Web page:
In my view there are clearly two options; either to start down the slippery path of drug therapy, as I'd guess most neurologists are recommending, or to join a gym and maintain a high level of physical fitness to be able to cope with any possible adversity. I guess there's a third option - to do both, but that may involve the side effects of drug therapy, not good for overall well being and therefore contra to the fitness idea.

If you were to become one of those 3 young Australians tomorrow what do you think you would choose to do?

Wednesday, June 4, 2008


I forgot to add a couple of links in my earlier post. The history of Tysabri is here and the TGA document is here

On thinking about it a bit more I guess the major problem with having no T-cells in the brain would be if there's a rogue virus around as there'd be no defence mechanism in place to knock it out. I also wonder what effect the extra protein on the T-cell would have when it's elsewhere in the body.

The human body is such an amazingly complex organism that I question the validity of using pharmaceuticals that target specific chemical processes in isolation. I wonder if we know enough of the big picture to completely understand the ramifications of a particular action. That's why I'd rather not experiment on myself and why I choose to stay chemical free in the management of my MS.

Tuesday, June 3, 2008

MS Awareness

It's MS Awareness Week here in Australia so I've heard and seen some new information that I'd like to share and comment about.

In the recent budget the Government put a new MS drug on the PBS list that will allow more people to access it from July 1st. It called Tysabri and it's manufactured by Biogen-Idec.

I did a search on the net and this is what I found out about it. Tysabri was originally issued in the US in 2004. It was removed a year later after a few people taking the drug contracted PML (progressive multifocal leukoencephalopathy) and died. It was then allowed back onto the market in 2006 after "appropriate steps" were taken.

In July 2007 it was approved by the Australian Therapeutic Goods Administration. At that time anyone taking it had to pay $33000 per year for the priviledge. The recent PBS listing brings that price down to an affordable level, however (and I quote) "due to the emergence of the link to PML in the clinical trials, specific safety procedures and patient tracking systems for adverse events have been put in place worldwide." I assume that is what they meant by appropriate steps.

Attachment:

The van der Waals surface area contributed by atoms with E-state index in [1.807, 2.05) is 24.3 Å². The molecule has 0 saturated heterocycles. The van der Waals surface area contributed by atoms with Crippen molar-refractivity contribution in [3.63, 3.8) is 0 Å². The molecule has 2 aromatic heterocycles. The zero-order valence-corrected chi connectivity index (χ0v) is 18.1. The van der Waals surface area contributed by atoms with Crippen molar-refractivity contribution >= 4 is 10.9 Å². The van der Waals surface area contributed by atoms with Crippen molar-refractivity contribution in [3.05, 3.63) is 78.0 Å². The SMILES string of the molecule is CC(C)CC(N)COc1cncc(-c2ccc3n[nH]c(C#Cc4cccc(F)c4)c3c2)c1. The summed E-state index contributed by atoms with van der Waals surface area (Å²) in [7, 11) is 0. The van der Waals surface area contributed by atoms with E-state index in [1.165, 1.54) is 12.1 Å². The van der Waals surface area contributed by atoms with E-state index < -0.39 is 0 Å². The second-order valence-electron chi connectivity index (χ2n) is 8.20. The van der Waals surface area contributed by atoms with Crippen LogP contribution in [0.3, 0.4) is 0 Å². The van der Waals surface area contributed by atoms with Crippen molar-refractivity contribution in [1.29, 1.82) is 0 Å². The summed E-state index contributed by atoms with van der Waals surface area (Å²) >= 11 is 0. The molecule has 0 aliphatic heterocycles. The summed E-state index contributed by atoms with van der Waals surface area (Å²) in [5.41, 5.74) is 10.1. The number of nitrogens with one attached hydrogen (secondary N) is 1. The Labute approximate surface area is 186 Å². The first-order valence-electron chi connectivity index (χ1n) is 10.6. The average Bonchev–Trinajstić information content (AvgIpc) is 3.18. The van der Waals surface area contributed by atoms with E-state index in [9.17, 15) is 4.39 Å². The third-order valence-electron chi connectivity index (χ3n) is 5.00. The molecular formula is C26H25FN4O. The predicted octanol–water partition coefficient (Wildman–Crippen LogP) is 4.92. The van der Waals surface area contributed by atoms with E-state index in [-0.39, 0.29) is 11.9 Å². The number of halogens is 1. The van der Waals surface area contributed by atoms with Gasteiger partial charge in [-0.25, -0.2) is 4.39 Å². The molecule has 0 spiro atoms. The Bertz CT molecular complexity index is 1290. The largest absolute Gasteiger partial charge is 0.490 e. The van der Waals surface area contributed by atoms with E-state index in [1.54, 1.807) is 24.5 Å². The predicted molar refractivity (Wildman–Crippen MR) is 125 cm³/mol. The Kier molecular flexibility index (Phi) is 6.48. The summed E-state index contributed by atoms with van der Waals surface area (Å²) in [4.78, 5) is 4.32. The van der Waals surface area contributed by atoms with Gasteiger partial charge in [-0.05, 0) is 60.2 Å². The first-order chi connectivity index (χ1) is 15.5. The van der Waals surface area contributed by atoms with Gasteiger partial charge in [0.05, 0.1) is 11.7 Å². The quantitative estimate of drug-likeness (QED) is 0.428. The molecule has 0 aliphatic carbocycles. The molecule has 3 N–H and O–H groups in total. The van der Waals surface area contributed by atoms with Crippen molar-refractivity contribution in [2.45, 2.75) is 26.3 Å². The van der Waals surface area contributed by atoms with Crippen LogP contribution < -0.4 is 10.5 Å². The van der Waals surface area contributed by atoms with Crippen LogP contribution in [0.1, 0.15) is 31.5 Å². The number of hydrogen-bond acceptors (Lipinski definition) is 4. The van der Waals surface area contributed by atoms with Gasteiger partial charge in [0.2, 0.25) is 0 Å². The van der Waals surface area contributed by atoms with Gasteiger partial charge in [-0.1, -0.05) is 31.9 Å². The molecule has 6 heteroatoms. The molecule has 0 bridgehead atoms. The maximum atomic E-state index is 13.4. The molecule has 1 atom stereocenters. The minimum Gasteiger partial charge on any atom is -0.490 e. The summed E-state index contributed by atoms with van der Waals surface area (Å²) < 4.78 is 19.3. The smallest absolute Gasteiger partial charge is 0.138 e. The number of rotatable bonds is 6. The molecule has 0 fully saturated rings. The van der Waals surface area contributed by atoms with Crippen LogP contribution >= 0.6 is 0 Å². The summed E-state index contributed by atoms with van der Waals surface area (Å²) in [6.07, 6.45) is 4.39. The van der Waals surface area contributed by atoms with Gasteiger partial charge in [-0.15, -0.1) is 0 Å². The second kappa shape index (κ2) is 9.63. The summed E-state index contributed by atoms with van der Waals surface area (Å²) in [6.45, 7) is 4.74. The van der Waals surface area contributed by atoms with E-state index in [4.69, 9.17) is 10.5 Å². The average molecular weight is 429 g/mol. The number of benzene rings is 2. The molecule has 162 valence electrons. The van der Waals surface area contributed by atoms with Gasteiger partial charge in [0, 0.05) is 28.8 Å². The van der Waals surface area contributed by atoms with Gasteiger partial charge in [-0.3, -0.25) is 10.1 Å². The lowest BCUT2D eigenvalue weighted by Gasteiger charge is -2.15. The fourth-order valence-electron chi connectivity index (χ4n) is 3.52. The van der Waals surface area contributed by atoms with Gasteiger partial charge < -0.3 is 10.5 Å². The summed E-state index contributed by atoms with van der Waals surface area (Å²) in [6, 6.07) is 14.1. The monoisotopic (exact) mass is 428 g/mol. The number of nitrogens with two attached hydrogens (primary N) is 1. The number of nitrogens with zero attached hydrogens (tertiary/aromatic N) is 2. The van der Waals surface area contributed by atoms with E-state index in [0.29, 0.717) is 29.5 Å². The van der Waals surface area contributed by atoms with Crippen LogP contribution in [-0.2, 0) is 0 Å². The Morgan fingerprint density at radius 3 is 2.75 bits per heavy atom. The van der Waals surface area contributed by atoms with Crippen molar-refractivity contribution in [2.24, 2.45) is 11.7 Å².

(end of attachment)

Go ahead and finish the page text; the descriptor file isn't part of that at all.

What does Tysabri do?

It's designed to hamper the movement of immune cells from the bloodstream across the blood-brain barrier into the brain and spinal cord. It does this by attaching itself to a protein in the T-cell (immune cell) to prevent it going in.

Ok, let's look at the big picture here. MS is an auto-immune disease, which means that it's the body's own immune system attacking the myelin coating on nerves. The more frequently this happens the more damage occurs, therefore the worse the prognosis. So, Tysabri changes the chemistry of the T-cells and prevents them from crossing over from the blood to the brain and spinal cord, reducing the possiblity of the T-cells being destructive.

Is this a good thing? (From here I'm going to be totally subjective so if you're expecting an unbiased argument then you may as well tune out at this point)

IF I had an aggressive relapsing/remitting form of MS (which I don't) and I was feeling totally depressed and disillusioned about life then, and only then, I MIGHT choose to invest in this sort of insurance policy, because that's all it is. It seems to adopt a "shoot the messenger" approach because no one knows who or what is sending the messages in the first place.

Does anyone really know what role the T-cells play in the brain and spinal cord? If you do then please tell me. I assume that the lack of T-cells in the people on the trial who died may have allowed a killer virus to get into the brain. What other consequences might there be if there are no T-cells getting to the brain? Is there some sybiotic relationship between T-cells and some other brain component that has a role to play in thought processes or memory? I assume that we don't know this, which is why I wouldn't want to experiment with my own brain chemistry.

If you have any view on what I've written then please leave a comment and I'll be happy to discuss it with you.